Want to get paid to shop? Shupperz takes online purchasing to the next level
New start-up Shupperz, which connects global and local shoppers to utilise local shopping advantages, is already showing enormous potential since its launch a mere eight months ago.
The firm's peer-to-peer platform enables a global community of shoppers to interact, upload content and shop for one another.
Global shoppers pay local shoppers to shop for them enabling them to "shop smart- shop like a local".
The idea was formed after its co-founder Tal Rubinstein, who was travelling a lot overseas in her previous job, found herself always being asked to bring back certain products for people when she was abroad.
Fed up with this, she co-founded Shupperz.
So just how does it work, and how does a person get paid to shop?
A person that wants to buy something overseas (maybe due to cheaper costs or availability reasons), uploads a picture of the item that they want to buy. The person then connects with a ‘shupper’ who is able to get the item in their local market.
Anyone who registers to the Shupperz app automatically becomes a ‘shupper’.
Once the two people agree the price and terms and conditions, the person wishing to buy the item transfers the cost of the item into an escrow account controlled by the Shupperz app. The ‘shupper’ then buys the item.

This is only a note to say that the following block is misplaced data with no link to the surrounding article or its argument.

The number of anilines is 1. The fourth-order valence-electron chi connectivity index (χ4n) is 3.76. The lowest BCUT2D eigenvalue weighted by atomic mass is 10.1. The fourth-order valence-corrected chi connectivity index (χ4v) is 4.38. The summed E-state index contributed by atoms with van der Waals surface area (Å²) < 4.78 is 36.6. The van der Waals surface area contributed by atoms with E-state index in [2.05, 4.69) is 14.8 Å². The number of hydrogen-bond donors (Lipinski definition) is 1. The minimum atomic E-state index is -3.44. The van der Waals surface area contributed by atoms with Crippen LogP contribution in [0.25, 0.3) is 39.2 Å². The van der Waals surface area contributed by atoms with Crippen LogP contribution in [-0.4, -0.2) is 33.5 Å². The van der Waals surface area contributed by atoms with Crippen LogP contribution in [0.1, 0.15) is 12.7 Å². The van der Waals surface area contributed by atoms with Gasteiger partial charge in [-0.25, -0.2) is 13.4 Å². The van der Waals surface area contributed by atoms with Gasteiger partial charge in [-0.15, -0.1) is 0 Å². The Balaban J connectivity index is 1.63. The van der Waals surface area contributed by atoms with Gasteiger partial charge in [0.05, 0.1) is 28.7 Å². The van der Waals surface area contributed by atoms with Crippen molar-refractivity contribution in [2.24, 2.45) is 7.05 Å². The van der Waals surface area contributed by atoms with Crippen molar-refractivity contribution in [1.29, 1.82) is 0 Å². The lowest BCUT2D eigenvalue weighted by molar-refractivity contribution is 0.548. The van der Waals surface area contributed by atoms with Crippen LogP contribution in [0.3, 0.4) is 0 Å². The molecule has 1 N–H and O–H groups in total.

The ‘shupper’ will only receive payment for the products once the item has been received by the purchaser, and the content is as ordered.
When making a purchase a person’s total purchase price is comprised of the following:
1) Price of the item as indicated in the receipt (that is actual paid price after sale and promotion deductions if applicable)
2) Shipping fee
3) Shuppers commission
In terms of shipping, the ‘shupper’ will manage this process.
Once a person receives their purchase, they will be given a chance to rate and review the ‘shupper’.
People can also use the app for “window shupping” that is, looking at various items on the app for inspiration.
According to Ms Rubinstein, the app works because not only are certain products unavailable in certain markets, in addition, regional price gaps are huge.
"Regional price gaps can be as much as 200pc, it is worth you paying the commission to someone else to get you something that is cheaper in another market," she said speaking at the DLD Tel Aviv Innovation Festival this week.
The app itself generates revenue by taking a 10pc cut of what the ‘shupper’ makes.
In terms of regulation to ensure that certain products are not brought into markets where they are banned from being sold, Ms Rubinstein said that the app terms and conditions state goods purchased cannot be goods that can't be shipped overseas, and that it is up to postal groups to enforce this.
Despite the app being only being launched last month already it has over 2,600 downloads with over 700 active ‘shuppers’, and its growth looks set to continue.